A. Airbnb started because I couldn’t pay my rent, so housing wasn’t affordable before we started Airbnb. If it was, we wouldn’t have started Airbnb. The reason housing is typically not affordable is that there’s not enough housing in the city. They don’t build enough for the people who live there. In the biggest cities we represent a very small, tiny percent of the housing, and many of those people would not have those houses on the long term rental market. We always want to be part of the solution. Many cities have come up with regulations that they think address this: London, for example, instituted a registration system, and you rent up to a certain number of nights a year. A number of cities around the world have done this. I think there’s a number of different ways to solve this, and I don’t think an outright ban is necessarily the best way.

Q. Your penetration in the United States is significantly higher than in many other countries. In which areas do you plan to grow more?

A. In the United States, Canada, Australia, France, U.K., we have a high penetration. In other countries we’re more nascent. Especially in Asia, we’re a very new, young brand, so we have a huge amount of opportunity. We’ve been focusing the last couple of years in Germany, Brazil, and Korea. We’re going to be really focused the next couple of years on international expansion, whether Spain, Italy, Germany, and others parts of Europe, as well as Latin America, Asia Pacific, whether it’s Japan or Korea or other countries. Airbnb is a global travel network, and it tends to resonate fairly well in every country in the world.

Q. Airbnb has diversified into luxury accommodations and experiences. Have you found any potential new services?

A. Yes, we’re looking at a lot of new opportunities for products and services. We don’t have anything that I can share right now, but the general approach I’ve had is: the more people love the thing you do, the more they want other things from you. We want to really try to perfect the core service that we have. We recently launched the Guest Favorites collection. People tell us they love how unique every Airbnb is, but a problem they’ve described is this moment of truth, when you get to an Airbnb and you’re not exactly sure if it is what you booked. And we thought: what if we could combine the uniqueness of Airbnb with the reliability that’s more akin to a hotel? I think that’s what Guests Favorites is: two million of the best and most loved homes on Airbnb. In the coming years, you’ll see some new products and services from us.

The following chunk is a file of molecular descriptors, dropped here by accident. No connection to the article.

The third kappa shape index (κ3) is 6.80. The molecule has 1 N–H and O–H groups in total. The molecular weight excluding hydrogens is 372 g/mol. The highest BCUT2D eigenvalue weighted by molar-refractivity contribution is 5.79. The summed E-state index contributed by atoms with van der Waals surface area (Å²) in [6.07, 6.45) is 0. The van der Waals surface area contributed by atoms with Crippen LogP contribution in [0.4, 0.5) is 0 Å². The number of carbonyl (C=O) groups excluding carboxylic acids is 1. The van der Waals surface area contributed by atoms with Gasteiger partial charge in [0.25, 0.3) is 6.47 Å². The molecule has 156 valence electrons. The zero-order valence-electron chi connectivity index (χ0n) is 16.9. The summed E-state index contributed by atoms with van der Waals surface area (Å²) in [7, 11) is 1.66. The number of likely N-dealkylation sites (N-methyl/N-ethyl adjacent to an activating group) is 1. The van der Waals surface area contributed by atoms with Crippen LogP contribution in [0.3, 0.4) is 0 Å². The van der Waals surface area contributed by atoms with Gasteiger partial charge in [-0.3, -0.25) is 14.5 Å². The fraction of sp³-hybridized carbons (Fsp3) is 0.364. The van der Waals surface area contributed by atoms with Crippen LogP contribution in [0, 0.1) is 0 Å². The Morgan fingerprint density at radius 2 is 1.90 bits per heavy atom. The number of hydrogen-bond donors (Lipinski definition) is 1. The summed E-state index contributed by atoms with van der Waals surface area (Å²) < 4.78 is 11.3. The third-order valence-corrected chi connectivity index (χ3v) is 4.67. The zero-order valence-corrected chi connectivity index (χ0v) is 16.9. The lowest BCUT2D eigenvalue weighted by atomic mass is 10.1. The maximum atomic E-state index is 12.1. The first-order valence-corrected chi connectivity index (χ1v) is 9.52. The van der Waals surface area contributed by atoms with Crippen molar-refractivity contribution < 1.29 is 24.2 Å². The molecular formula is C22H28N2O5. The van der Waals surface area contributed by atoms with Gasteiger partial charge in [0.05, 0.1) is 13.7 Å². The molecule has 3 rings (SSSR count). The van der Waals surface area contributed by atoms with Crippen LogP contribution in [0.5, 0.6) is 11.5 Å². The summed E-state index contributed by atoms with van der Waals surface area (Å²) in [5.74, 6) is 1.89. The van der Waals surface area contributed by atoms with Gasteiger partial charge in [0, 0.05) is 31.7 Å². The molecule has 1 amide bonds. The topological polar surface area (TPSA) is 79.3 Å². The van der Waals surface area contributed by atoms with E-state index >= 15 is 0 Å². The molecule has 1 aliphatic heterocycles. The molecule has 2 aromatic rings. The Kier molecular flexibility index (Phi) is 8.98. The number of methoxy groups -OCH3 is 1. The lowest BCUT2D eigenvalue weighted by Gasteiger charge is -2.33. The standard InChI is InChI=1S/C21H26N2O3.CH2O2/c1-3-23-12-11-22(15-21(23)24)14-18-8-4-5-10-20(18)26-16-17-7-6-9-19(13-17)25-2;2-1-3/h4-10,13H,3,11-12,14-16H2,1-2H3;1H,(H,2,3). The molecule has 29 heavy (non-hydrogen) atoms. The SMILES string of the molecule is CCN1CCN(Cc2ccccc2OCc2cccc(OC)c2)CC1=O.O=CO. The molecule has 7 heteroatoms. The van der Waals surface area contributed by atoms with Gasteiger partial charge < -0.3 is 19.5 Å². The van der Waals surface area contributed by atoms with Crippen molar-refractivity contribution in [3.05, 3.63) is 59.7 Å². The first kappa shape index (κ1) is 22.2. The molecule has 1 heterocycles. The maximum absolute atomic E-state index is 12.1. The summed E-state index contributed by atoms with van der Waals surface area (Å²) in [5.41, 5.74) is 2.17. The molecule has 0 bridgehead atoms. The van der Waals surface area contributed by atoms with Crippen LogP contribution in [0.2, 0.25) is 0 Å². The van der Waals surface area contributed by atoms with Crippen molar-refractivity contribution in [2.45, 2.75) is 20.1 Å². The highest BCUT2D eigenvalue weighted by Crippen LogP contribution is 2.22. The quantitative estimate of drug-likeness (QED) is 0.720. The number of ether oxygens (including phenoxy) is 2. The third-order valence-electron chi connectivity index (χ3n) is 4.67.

Q. How is Airbnb planning to integrate artificial intelligence (AI) into the platform?

A. I think that AI will be transformative for many businesses, especially like Airbnb. I’ll give you a couple examples. Number one is customer service. If we have a guest from Spain going to Tokyo, and the host is Japanese and they speak two different languages, and they’re calling customer service about a home and it’s a certain time of day, that’s a very difficult customer service challenge. They can be calling about a myriad of different issues. AI could create real time, multilingual support that customer service agents can supervise. It could be trained on a corpus of thousands of pages of customer support documentation. It can read and understand the entire history of the person that you’re working with. And it can also identify all issues that were like this in the past, and it will lead to the best resolution for both parties. That’s amazing. One more example: imagine if Airbnb was like the ultimate travel agent. Instead of just asking you where and when you’re going, it can literally ask you, who are you? What do you want? What are your preferences? Who are you traveling with? And it can just create an entire world of options for you. So I think that like the internet, like when smartphones came out, we would probably call this a platform shift, and a platform shift is when the whole game changes.